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FsUnit – Test Fsharp with Fsharp

FsUnit - Test Fsharp with Fsharp

February 11th | 2009

FsUnit – Test F# with F#

I recently spent some time putting together an F# lab with a series of unit tests designed to help teach the language. I started out with a set of Nunit tests in C#, but kept running head-first into type problems with the method signatures and return types. Another hiccup was that my VS 2008 C# code couldn’t see my F# code until I referenced the generated F# dll directly via Browsing. Adding a simple project reference didn’t work.

For example, here’s a simple F# function that returns the square of the input for any member with (*) defined and a C# assert based on it.

F# module:

#light

namespace Samples

module SampleOne =

let inline Square (x : ^x) = x * x;

C# code:

Assert.AreEqual(9, Samples.SampleOne.Square(3));

Seems simple enough, right? Except for the build error. “The Type arguments for method ‘Samples.SampleOne.Square<x,a>(x)’ cannot be inferred from the usage. Try specifying the type arguments explicitly.” What the compiler is telling us here is that we’re calling a generic function without specifying the types.

To make the compiler happy, we have to do the following instead:

Assert.AreEqual(9, Samples.SampleOne.Square<int, int>(3));

Elegant? No, not really. The syntactic magic that F# uses to allow us to infer types is not available within C#.

Here’s a simple F# function that calls ToString on all members of a list and returns it as a new list.

let ListToString x = List.map (fun x → x.ToString()) x;

Its signature in F# looks like: val WorkOnList : (`a → string list)

In C# … Microsoft.FSharp.Core.FSharpFunc<Microsoft.FSharp.Collections.FSharpList<b>, Microsoft.FSharp.Collections.FSharpList<string>> SampleOne.WorkOnList<a,b>(a x)

Confusing, at best. Luckily there’s a testing framework that avoids these issues and is designed for F#.

FsUnit to the Rescue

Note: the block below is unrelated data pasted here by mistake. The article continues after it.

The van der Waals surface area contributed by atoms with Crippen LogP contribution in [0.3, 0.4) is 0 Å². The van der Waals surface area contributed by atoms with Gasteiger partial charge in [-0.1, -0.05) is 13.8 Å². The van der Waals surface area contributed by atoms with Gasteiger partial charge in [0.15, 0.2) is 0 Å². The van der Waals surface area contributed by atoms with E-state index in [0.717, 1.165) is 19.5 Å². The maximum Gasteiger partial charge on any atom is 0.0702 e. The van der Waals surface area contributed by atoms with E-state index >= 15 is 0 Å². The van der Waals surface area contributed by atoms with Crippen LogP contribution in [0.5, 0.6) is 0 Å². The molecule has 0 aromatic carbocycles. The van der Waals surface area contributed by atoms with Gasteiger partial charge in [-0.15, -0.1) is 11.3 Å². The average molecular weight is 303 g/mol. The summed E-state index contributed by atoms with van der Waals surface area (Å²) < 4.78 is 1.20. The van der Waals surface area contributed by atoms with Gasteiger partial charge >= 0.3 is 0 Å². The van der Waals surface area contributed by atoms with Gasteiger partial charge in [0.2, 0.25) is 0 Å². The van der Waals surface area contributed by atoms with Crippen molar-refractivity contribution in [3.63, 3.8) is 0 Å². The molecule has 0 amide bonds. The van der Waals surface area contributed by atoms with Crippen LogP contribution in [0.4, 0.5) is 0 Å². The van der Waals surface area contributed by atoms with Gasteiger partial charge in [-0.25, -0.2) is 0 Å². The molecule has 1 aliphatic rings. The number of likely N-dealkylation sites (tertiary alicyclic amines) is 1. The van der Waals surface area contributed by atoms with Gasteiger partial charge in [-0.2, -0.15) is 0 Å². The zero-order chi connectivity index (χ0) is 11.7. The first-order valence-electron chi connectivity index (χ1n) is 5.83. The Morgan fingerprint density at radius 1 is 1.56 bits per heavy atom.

FsUnit is a library that defines a simple, easy-to-use testing syntax within F#. It currently works with NUnit, but is intended to work with MbUnit, xUnit, and MsTest in the future. It’s a breeze to set up, simply reference nunit.framework, FsUnit.NUnit, and include the FsUnit F# script that sets up the syntax.

Using FsUnit, we can describe our functions and write a test for them as follows:

#light
namespace Tests
open NUnit.Framework
open FsUnit

module module1 =
    let inline public Square x = x * x;

    [<TestFixture>]
    type ``Sample Tests`` ()=

        let WorkOnList x = List.map (fun (x) -> x.ToString()) x;
        let lame x = List.head x;

        [<Test>] member test.
         ``Test One`` ()=
            Square 5 |> should equal 25;
            Square 0 |> should equal 0;
            Square 1.5 |> should equal 2.25;
            WorkOnList [1;2;3;4;5] |> should equal ["1";"2";"3";"4";"5"]

Much more elegant and concise than the C# mess above. Spaces in test names are allowed—a feature I love. I’ve written far too many tests along the lines of ShouldCorrectlyDoOperationWhenValueAandValueBDoNotExceedValueC.

Languages typically use spaces to separate words instead of capitalization for a reason.

Keep in mind that this test syntax does not cause a compile time error if types do not match. For example, a function defined as let x = 0; does not cause a compile error when tested with x |> should equal “horse”.

In conclusion, I recommend giving FsUnit a try if you intend to test F# code. Test in the language you wrote the code in!

David Cooksey is a Senior .NET Developer at Thycotic Software, an agile software services and product development company based in Washington DC. Secret Server is our flagship password management software product.

Categories: F#
  1. Kevin Jones
    February 11, 2010 at 7:27 pm

    I almost want to start writing all of my tests in F# for a different reason.

    The white space is non issue, just use underscores. It’s close enough to a space that your eyes will read it as one. I’m not sure why some people perceive underscores as evil in test names.

    My favorite feature is the elegant assertions. It almost reads like English.

    Square 5 |> should equal 25

    Is better than

    Assert.AreEqual(25, Class.Square(5));

    I’m sure you can come up with some extension methods for the object class that make a fluent-like syntax, but this just can’t be beat.

  1. March 10, 2010 at 8:58 am

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